HP Aeroponics exact spray without tank


#1

What do you say about this solution for HP Aeroponics spray system.
1 Activate Direct Drive Solenoid Valve
2 Start HP diaphragm pump (~4l/min ~0.7MPa). The nutrition flows back into the reservoir, pressure in pipe is to low for antidrip nozzle.
3 Deactivate DDSV for 1 second. Preasure rise in a moment and nozzle uniformly sprays for 1 second
4 Stop pump

Pipe OD 1/4" or 3/8"
One of the advantage of these system is, that you can detect clogging by measuring pump current consumption and (or) pressure during spraying.
The water in the pipes can be replaced with cold from the tank before spraying.
You can change nutrition in few second, without interrupting the system.

We need 2 branches because DDSV have oriffice only 2.5mm and douring open stage pressure at anti drop nozzle must be low enough that there is no spraying.
I’m waiting for these and these DDSV
For pressure regulation, pump could be powered at lower voltage via these DC DC converter, which also limit starting current and increase pump lifetime. Converter can be connected to 12V accu, which have 13.7V when it’s full


Building aeroponic system and full automation
#2

Very clever…took me a while to digest this method. Seems like it is worth testing.

I appreciate the benefit of flushing the mist line as my current approach uses an anti-drip drain head which runs counter to my auto-drain valve (opens < 15 PSI). https://smile.amazon.com/gp/product/B0044FWBZY

In practice, it flushes the mist line when the pressure drops from gravity as it is located at the bottom of my mist wand rig. The remaining nutes get pumped out with the mist that collected at the bottom of the Grow Chamber.

When the pump cycles on it takes 1-2 seconds to build during which time the auto-drain valve drips nutes but then it closes, the pressure rises dramatically, and the mist heads activate at about 60 PSI…the pressure needs to get to 100 PSI for a nice airborne mist.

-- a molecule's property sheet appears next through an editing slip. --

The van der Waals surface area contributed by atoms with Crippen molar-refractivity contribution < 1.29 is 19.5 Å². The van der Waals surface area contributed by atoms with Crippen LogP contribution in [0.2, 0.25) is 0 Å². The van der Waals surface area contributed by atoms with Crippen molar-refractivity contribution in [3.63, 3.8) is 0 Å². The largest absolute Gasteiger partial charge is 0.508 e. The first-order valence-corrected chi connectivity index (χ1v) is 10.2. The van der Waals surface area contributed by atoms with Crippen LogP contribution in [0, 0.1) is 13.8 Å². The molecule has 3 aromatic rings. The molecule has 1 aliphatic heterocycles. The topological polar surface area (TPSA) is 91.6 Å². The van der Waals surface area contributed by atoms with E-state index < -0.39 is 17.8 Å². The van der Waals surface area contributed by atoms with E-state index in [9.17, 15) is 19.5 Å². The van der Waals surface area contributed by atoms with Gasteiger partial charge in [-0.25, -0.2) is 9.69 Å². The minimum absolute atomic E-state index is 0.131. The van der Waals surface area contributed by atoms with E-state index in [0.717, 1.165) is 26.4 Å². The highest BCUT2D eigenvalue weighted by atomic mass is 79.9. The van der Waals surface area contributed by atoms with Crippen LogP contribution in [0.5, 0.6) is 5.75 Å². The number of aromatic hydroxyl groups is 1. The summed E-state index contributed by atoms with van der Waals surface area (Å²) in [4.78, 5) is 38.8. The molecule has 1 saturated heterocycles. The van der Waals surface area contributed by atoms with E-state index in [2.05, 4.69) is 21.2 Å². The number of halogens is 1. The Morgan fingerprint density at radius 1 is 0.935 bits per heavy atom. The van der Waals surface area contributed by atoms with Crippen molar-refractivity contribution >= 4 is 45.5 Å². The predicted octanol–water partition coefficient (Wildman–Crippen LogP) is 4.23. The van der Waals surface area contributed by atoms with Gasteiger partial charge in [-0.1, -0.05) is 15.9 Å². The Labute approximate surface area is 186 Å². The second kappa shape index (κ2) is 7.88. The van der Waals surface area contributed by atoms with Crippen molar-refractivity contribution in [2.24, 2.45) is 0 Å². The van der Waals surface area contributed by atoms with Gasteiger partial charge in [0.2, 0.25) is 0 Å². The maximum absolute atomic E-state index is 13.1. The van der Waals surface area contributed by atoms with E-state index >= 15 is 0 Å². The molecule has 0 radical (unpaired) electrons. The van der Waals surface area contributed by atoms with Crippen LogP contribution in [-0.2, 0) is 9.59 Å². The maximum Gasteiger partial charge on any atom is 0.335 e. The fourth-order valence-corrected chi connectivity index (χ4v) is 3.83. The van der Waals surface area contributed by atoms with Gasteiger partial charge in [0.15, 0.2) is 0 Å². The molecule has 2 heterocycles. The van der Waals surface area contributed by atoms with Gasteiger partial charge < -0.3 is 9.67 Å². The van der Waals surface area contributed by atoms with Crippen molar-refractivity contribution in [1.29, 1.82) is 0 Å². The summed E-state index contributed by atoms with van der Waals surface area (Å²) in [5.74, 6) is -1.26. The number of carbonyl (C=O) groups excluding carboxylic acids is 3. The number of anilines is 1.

With your approach, the mist line regularly is flushed back into the reservoir. I would not need the auto-drain valve but run a line back to the reservoir. That line would need a solenoid which I could control from my Arduino directly or with a relay (depending on voltage).

What I don’t understand is the voltage comments and regulator. Can you elaborate on the purpose? You mentioned a benefit for pump lonegvity but I do not understand.

Thanks,

Dominic


#3

If we lower the voltage, the flow and pressure will decrease, so the pressure can be controlled by the voltage.
The DC motor has a very high start-up current and thus a torque and noise, which undoubtedly results in a shortening of motor life, possibly also a power supply, at least you don’t need so powerful supply.
We need to know that in the blocked state (the pump stops) or at startup, the set limit current, like 4A, will flow into the pump, the voltage on the pump will be ~3V, and only 1A will flow into the DC/DC converter. With direct connection to power, we get about 15A peak current consumtion.
By limiting the current we get a soft start, and also limit the maximum pressure, for example, if the pressure switch breaks down. These could work for short time, because pump will heatit up quickly, which is not the problem because we run pump for few second only.


#4

I’m interested to hear what @wsnook @Jlniemi @Atom think about this.

It’s an interesting idea. Correct me if I’m wrong @Tehnicni but this will consume more energy than traditional HPA due to the pump being on longer.


#5

When pump run with free flow (0.3bar) it consume only about 1.5A and these is only maybe 1/2 sec, which mean 0.6Wh per day and 0.2kWh per year.

PS: If anyone would be interested in my spectrometer & LED DIY results COB LED Lighting


#6